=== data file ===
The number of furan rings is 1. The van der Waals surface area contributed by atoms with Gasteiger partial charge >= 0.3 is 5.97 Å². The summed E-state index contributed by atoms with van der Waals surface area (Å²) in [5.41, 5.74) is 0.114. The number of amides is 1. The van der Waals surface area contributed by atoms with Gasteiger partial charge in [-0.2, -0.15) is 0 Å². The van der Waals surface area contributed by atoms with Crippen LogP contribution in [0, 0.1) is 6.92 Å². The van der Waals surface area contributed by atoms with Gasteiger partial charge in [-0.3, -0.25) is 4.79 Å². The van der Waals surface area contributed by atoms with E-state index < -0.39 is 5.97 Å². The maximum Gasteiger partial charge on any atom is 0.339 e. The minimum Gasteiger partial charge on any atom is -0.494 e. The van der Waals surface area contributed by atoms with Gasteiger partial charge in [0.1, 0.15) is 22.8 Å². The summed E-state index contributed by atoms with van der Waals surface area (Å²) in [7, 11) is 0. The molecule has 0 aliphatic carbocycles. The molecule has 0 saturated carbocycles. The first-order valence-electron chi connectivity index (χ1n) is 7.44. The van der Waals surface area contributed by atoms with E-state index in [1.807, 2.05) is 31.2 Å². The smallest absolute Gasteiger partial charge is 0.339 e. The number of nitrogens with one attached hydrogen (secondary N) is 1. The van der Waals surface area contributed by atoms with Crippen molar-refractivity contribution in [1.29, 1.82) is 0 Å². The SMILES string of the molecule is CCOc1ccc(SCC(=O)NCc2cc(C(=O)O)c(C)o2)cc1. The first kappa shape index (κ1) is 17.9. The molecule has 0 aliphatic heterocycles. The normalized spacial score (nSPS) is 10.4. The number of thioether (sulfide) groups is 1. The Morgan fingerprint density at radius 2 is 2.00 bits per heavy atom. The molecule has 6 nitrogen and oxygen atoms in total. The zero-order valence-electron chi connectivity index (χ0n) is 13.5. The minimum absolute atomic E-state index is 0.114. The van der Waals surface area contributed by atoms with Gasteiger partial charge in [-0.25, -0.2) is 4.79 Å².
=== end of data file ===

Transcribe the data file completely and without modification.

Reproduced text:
The number of furan rings is 1. The van der Waals surface area contributed by atoms with Gasteiger partial charge >= 0.3 is 5.97 Å². The summed E-state index contributed by atoms with van der Waals surface area (Å²) in [5.41, 5.74) is 0.114. The number of amides is 1. The van der Waals surface area contributed by atoms with Gasteiger partial charge in [-0.2, -0.15) is 0 Å². The van der Waals surface area contributed by atoms with Crippen LogP contribution in [0, 0.1) is 6.92 Å². The van der Waals surface area contributed by atoms with Gasteiger partial charge in [-0.3, -0.25) is 4.79 Å². The van der Waals surface area contributed by atoms with E-state index < -0.39 is 5.97 Å². The maximum Gasteiger partial charge on any atom is 0.339 e. The minimum Gasteiger partial charge on any atom is -0.494 e. The van der Waals surface area contributed by atoms with Gasteiger partial charge in [0.1, 0.15) is 22.8 Å². The summed E-state index contributed by atoms with van der Waals surface area (Å²) in [7, 11) is 0. The molecule has 0 aliphatic carbocycles. The molecule has 0 saturated carbocycles. The first-order valence-electron chi connectivity index (χ1n) is 7.44. The van der Waals surface area contributed by atoms with E-state index in [1.807, 2.05) is 31.2 Å². The smallest absolute Gasteiger partial charge is 0.339 e. The number of nitrogens with one attached hydrogen (secondary N) is 1. The van der Waals surface area contributed by atoms with Crippen molar-refractivity contribution in [1.29, 1.82) is 0 Å². The SMILES string of the molecule is CCOc1ccc(SCC(=O)NCc2cc(C(=O)O)c(C)o2)cc1. The first kappa shape index (κ1) is 17.9. The molecule has 0 aliphatic heterocycles. The normalized spacial score (nSPS) is 10.4. The number of thioether (sulfide) groups is 1. The Morgan fingerprint density at radius 2 is 2.00 bits per heavy atom. The molecule has 6 nitrogen and oxygen atoms in total. The zero-order valence-electron chi connectivity index (χ0n) is 13.5. The minimum absolute atomic E-state index is 0.114. The van der Waals surface area contributed by atoms with Gasteiger partial charge in [-0.25, -0.2) is 4.79 Å².